Hyundai to replace Ioniq 5’s E-GMP platform with IMA by 2025, for 50% higher range, 40% lower cost
Hans · Mar 4, 2022 03:35 PM
The biggest difference between the Japanese and the Koreans is speed of execution, and related to that – their openness to drop something that they have invested a lot of money in to, if the benefits are obvious.
If Japanese business culture is defined by kaizen (continuous improvement), then Korean business culture is defined bypali pali (faster, faster). There's not much deep thought or philosophy behind Korean industries. It's all about trying to beat the Japanese by being better and faster than them, while staying ahead of the Chinese.
The most expensive cost in developing a new vehicle is its platform. It’s also why manufacturers try to spread out the cost by building multiple derivative models off the same platform. This way, the same basic architecture can spawn different models, allowing the manufacturer to sell more cars to a wider group of customers.
Typically, vehicle platforms – a loosely used term for a structure that defines where key hardware like steering rack, suspension, seatbelts, wire harness, crash protection structure are mounted – have a lifecycle of around 10 years.
The Hyundai Motor Group’s Electric Global Modular Platform (E-GMP) was first announced in December 2020, before hitting the market in February 2021, first in the Ioniq 5, followed by the Kia EV6 in March, and the Genesis GV60 in September.
The most important feature in E-GMP is its dual 400V / 800 V support for ultra-fast DC charging. It’s something not even Mercedes-Benz or BMW can offer. The next closest example is the Porsche Taycan.
But even the Taycan can’t match Hyundai’s E-GMP’s V2L (vehicle-to-load), a feature that transforms a Hyundai, Kia, or Genesis EV into a giant power bank on wheels, capable of supplying up to 3.5 kW of power – enough to power a mid-sized air-conditioner and a 55-inch TV for 24 hours, delivered in either 110V / 220V.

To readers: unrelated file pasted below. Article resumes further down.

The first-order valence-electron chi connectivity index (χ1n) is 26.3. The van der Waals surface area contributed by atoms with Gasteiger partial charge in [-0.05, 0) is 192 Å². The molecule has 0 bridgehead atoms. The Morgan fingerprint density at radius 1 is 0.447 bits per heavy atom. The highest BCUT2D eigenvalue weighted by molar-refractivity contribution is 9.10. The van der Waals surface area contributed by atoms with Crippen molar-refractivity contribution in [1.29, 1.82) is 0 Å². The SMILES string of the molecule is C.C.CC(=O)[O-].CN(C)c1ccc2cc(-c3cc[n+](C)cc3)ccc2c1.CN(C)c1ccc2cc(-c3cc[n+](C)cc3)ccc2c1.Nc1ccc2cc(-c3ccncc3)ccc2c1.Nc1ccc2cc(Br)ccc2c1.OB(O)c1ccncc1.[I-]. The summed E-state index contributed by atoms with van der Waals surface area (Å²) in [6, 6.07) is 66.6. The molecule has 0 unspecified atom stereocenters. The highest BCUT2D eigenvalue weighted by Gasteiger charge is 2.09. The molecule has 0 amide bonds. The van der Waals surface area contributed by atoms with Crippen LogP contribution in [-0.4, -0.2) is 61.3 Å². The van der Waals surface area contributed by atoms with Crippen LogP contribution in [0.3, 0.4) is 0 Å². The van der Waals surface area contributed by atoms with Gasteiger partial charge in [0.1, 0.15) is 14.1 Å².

On Wednesday, Hyundai announced that by 2025, it will replace the existing E-GMP platform with a new Integrated Modular Architecture (IMA).
The decision to replace E-GMP with IMA came less than 2 years after the former’s market introduction, that’s quite an intense pali pali going on in the background.
The announcement came from Hyundai Motor Company’s CEO Chang Jaehoon, at the company’s 2022 CEO Investor Day’ virtual forum.
Since it’s an announcement by Hyundai Motor Company (HMC) rather than the Hyundai Motor Group (CEO Chung Euisun), no reference was made for Kia but logically, the platform should also be extended to Kia, just like E-GMP.
Hyundai says IMA is an evolution of E-GMP, the difference being E-GMP is a standard chassis while IMA extends standardization to battery systems and motors (five options available) too.
HMC says “Unlike the existing BEV development system, which has different types of battery packs for each model, IMA can be equipped with standardized battery packs to attach flexibly regardless of the model to improve cost efficiency. Through the cell-to-pack system, the new architecture can secure sufficient energy density and shorten charging time.
“Standardized five type of motors also will be installed on IMA according to model needs. This modular motor system can secure competitiveness in terms of cost and weight as well as motor efficiency.”
CEO Chang explained that IMA is actually a group of platforms, consisting of IMA-eM for passenger cars and IMA-eS for purpose built vehicles (imagine an electric Staria that’s factory modified to be a school bus, or ambulance, etc).
For IMA-eM platform cars, support for B-pillarless design and swing door, along with swivel front seats are mentioned – easy-access features that will be appreciated by the elderly / wheelchair-bound.
More importantly, the new platform will improve driving range (Hyundai describes it as AER, for all-electric driving range) by 50 percent over the Ioniq 5, and reduce cost by 40 percent, due to new different cell-to-pack standardized battery format, more on that later.
Not much was mentioned about IMA-eS but CEO Chang says it’s a skateboard-type platform optimized for delivery vehicles and ride hailing. A rolling box was used as a visual for the presentation.
With IMA, Hyundai will also be replacing its current cell-to-module battery system for a standardized cell-to-pack setup.
The basics of EV battery construction’s hierarchy goes like this - cell to module to pack.
By skipping the middle ‘module’ stage and jumping directly into packs, manufacturers say they can pack more cells within the same pack, and eliminate unnecessary connectors to reduce weight.
Depending on model, one of 9 types of cell-to-pack batteries – including lithium cobalt manganese (NCM) and lithium iron phosphate (LFP) ones – will be used.
Moving forward, Hyundai will be work on an even more advanced cell-to-frame type battery, meaning that the battery will be part of the vehicle chassis, as opposed to being bolted onto the chassis.